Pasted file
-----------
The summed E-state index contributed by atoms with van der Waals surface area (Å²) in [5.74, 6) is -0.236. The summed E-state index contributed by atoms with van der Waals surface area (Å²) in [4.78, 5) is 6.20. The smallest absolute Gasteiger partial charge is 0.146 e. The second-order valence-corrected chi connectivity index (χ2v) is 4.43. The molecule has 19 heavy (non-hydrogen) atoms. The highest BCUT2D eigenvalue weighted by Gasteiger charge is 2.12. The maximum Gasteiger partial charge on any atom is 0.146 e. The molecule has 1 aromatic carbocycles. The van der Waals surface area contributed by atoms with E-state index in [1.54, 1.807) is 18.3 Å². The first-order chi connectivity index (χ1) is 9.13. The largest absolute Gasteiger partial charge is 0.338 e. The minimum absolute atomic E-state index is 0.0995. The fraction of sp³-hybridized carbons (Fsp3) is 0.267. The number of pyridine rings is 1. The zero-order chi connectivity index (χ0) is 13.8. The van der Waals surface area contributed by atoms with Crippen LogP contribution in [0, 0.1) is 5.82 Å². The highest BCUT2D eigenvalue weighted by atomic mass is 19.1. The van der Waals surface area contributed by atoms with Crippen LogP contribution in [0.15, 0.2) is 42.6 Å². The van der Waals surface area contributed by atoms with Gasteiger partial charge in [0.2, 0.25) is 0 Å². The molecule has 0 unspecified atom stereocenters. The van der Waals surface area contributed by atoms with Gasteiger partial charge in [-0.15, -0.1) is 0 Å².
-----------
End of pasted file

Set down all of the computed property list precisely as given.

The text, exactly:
The summed E-state index contributed by atoms with van der Waals surface area (Å²) in [5.74, 6) is -0.236. The summed E-state index contributed by atoms with van der Waals surface area (Å²) in [4.78, 5) is 6.20. The smallest absolute Gasteiger partial charge is 0.146 e. The second-order valence-corrected chi connectivity index (χ2v) is 4.43. The molecule has 19 heavy (non-hydrogen) atoms. The highest BCUT2D eigenvalue weighted by Gasteiger charge is 2.12. The maximum Gasteiger partial charge on any atom is 0.146 e. The molecule has 1 aromatic carbocycles. The van der Waals surface area contributed by atoms with E-state index in [1.54, 1.807) is 18.3 Å². The first-order chi connectivity index (χ1) is 9.13. The largest absolute Gasteiger partial charge is 0.338 e. The minimum absolute atomic E-state index is 0.0995. The fraction of sp³-hybridized carbons (Fsp3) is 0.267. The number of pyridine rings is 1. The zero-order chi connectivity index (χ0) is 13.8. The van der Waals surface area contributed by atoms with Crippen LogP contribution in [0, 0.1) is 5.82 Å². The highest BCUT2D eigenvalue weighted by atomic mass is 19.1. The van der Waals surface area contributed by atoms with Crippen LogP contribution in [0.15, 0.2) is 42.6 Å². The van der Waals surface area contributed by atoms with Gasteiger partial charge in [0.2, 0.25) is 0 Å². The molecule has 0 unspecified atom stereocenters. The van der Waals surface area contributed by atoms with Gasteiger partial charge in [-0.15, -0.1) is 0 Å².